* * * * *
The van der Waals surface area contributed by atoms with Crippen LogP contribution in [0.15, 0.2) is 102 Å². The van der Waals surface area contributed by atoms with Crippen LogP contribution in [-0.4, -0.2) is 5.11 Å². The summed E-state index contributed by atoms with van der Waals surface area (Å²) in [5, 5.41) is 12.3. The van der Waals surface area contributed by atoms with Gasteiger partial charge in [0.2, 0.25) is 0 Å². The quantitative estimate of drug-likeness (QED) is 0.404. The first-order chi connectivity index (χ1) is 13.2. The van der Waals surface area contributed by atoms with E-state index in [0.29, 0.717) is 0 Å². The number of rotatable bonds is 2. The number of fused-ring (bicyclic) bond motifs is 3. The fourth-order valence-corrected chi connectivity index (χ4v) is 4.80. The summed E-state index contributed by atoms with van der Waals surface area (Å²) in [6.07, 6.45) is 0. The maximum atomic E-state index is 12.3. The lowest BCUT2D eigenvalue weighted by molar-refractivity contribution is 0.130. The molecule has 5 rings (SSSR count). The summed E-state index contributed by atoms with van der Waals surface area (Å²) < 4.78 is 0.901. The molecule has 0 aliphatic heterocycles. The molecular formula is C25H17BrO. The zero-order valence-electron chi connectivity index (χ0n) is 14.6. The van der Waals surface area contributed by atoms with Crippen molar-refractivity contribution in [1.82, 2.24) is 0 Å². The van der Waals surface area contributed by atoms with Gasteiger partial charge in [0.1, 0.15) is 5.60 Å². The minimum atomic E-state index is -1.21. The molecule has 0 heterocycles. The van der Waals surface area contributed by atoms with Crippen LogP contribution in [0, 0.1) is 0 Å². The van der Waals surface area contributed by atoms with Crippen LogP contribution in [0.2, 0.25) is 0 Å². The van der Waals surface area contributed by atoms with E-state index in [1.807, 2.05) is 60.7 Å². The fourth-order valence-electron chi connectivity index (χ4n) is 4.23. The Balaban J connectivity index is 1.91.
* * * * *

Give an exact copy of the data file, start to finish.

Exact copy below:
The van der Waals surface area contributed by atoms with Crippen LogP contribution in [0.15, 0.2) is 102 Å². The van der Waals surface area contributed by atoms with Crippen LogP contribution in [-0.4, -0.2) is 5.11 Å². The summed E-state index contributed by atoms with van der Waals surface area (Å²) in [5, 5.41) is 12.3. The van der Waals surface area contributed by atoms with Gasteiger partial charge in [0.2, 0.25) is 0 Å². The quantitative estimate of drug-likeness (QED) is 0.404. The first-order chi connectivity index (χ1) is 13.2. The van der Waals surface area contributed by atoms with E-state index in [0.29, 0.717) is 0 Å². The number of rotatable bonds is 2. The number of fused-ring (bicyclic) bond motifs is 3. The fourth-order valence-corrected chi connectivity index (χ4v) is 4.80. The summed E-state index contributed by atoms with van der Waals surface area (Å²) in [6.07, 6.45) is 0. The maximum atomic E-state index is 12.3. The lowest BCUT2D eigenvalue weighted by molar-refractivity contribution is 0.130. The molecule has 5 rings (SSSR count). The summed E-state index contributed by atoms with van der Waals surface area (Å²) < 4.78 is 0.901. The molecule has 0 aliphatic heterocycles. The molecular formula is C25H17BrO. The zero-order valence-electron chi connectivity index (χ0n) is 14.6. The van der Waals surface area contributed by atoms with Crippen molar-refractivity contribution in [1.82, 2.24) is 0 Å². The van der Waals surface area contributed by atoms with Gasteiger partial charge in [0.1, 0.15) is 5.60 Å². The minimum atomic E-state index is -1.21. The molecule has 0 heterocycles. The van der Waals surface area contributed by atoms with Crippen LogP contribution in [0, 0.1) is 0 Å². The van der Waals surface area contributed by atoms with Crippen LogP contribution in [0.2, 0.25) is 0 Å². The van der Waals surface area contributed by atoms with E-state index in [1.807, 2.05) is 60.7 Å². The fourth-order valence-electron chi connectivity index (χ4n) is 4.23. The Balaban J connectivity index is 1.91.